Truly amazing chocolate that is affordable enough to be enjoyed on a daily basis. Same goes for wine, cheese, bread, and mass transit.
Restaurant waitstaff that don’t pretend to be your best friend. All I really want waitstaff to do is answer questions about the menu and bring food and drink to my table. They do that in Europe without pretending to like you. In fact, I think usually they don’t like you. I also miss walking into a cafe alone and not being treated like a second-class citizen.
German bookstores. They are fantastic, all of them groaning under the weight of books printed in every conceivable language.
Architecture. Buildings should be more than just containers for things and people.
Mainstream environmentalism. One of the more pleasant surprises living in Germany was the way environmentalism was not a fringe movement. It was out in the open, taking place every day. Every time I bought anything in a glass or plastic container, I could take it back to the supermarket and get Real Cash Money, sometimes as much as €0.25 per container (A few states in the US have similar programs, but no one bothers). There were solar panels on nearly every roof and wind turbines turning away on the hilltops. Germans seem to accept environmental responsibility as a part of everyday life.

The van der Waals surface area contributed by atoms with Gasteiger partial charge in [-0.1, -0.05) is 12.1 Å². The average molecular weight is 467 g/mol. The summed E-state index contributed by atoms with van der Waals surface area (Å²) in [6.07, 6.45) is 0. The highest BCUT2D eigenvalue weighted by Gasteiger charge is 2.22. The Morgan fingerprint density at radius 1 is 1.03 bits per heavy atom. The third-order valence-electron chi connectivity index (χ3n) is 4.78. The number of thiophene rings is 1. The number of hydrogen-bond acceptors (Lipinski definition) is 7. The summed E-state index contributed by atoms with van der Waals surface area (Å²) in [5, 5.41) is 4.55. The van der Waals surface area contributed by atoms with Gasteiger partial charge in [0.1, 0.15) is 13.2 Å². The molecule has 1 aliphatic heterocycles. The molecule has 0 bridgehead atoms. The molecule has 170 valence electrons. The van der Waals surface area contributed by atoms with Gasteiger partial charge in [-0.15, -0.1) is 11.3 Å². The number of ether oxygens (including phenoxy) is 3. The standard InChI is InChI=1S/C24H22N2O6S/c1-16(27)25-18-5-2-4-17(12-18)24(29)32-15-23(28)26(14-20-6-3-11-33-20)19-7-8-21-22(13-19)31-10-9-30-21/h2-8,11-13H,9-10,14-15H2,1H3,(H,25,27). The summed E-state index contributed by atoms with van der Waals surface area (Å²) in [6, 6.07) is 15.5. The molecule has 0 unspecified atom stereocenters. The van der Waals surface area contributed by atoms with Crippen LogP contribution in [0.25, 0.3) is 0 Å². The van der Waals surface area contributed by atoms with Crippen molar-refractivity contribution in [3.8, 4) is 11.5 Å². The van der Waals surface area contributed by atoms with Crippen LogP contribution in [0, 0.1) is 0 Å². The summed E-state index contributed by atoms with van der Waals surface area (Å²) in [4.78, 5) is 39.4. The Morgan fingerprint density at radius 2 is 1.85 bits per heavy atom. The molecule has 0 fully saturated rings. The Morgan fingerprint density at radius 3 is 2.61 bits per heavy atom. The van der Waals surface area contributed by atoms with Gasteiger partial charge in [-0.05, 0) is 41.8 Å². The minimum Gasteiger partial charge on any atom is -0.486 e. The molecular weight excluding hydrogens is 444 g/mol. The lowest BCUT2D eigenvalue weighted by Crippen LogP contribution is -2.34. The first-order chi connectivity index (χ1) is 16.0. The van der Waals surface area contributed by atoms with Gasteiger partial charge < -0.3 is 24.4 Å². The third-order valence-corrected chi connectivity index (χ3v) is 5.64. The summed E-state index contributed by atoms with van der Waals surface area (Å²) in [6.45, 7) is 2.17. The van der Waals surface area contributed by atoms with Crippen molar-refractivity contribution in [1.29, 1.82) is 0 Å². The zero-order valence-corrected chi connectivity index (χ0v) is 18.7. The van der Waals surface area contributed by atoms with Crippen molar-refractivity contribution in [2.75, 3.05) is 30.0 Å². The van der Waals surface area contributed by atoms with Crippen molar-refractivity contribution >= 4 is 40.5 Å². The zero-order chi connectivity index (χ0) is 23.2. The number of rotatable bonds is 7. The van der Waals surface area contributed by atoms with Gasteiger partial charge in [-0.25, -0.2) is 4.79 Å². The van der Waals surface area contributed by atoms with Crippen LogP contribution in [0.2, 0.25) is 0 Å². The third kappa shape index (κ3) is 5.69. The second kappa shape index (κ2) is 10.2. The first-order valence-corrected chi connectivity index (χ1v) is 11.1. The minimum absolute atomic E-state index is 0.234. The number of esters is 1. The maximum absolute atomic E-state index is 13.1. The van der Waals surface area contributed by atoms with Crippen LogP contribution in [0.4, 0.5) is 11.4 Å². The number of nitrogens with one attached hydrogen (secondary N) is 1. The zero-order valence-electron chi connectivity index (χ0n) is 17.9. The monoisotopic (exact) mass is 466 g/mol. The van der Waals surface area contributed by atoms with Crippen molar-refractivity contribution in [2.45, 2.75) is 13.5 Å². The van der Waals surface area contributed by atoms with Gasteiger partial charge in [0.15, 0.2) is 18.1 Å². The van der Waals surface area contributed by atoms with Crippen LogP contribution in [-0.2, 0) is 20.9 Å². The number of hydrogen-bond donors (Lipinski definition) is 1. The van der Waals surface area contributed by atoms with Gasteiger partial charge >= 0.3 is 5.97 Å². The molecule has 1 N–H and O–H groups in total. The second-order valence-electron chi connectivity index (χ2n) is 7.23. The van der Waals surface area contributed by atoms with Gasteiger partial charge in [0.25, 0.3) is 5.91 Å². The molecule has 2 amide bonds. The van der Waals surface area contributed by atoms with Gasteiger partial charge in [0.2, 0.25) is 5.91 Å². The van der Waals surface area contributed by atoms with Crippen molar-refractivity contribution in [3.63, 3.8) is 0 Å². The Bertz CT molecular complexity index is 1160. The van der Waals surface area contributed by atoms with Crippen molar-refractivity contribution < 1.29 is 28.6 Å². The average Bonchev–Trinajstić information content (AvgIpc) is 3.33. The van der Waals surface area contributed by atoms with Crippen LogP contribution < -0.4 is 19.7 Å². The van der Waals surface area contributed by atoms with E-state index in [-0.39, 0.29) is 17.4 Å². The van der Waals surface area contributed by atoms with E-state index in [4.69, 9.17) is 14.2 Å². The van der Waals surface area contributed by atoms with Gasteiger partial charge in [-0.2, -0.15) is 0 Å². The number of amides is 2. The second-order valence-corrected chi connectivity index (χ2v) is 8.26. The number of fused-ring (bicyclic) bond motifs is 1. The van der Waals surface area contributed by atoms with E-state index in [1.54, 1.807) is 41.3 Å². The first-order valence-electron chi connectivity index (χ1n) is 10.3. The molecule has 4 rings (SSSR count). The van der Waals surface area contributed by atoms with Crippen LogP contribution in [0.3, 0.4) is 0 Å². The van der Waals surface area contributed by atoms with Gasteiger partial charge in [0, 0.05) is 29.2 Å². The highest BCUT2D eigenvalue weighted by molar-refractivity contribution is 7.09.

Awkward cinema intermissions. They just stop the film mid-dialogue — nay, mid-sentence — for about ten minutes and give everyone time to take a whiz and buy another beer.
Real effing bread. Good beer is readily available in most civilized parts of the US now. Good bread is considerably harder to come by, and it generally costs a small fortune.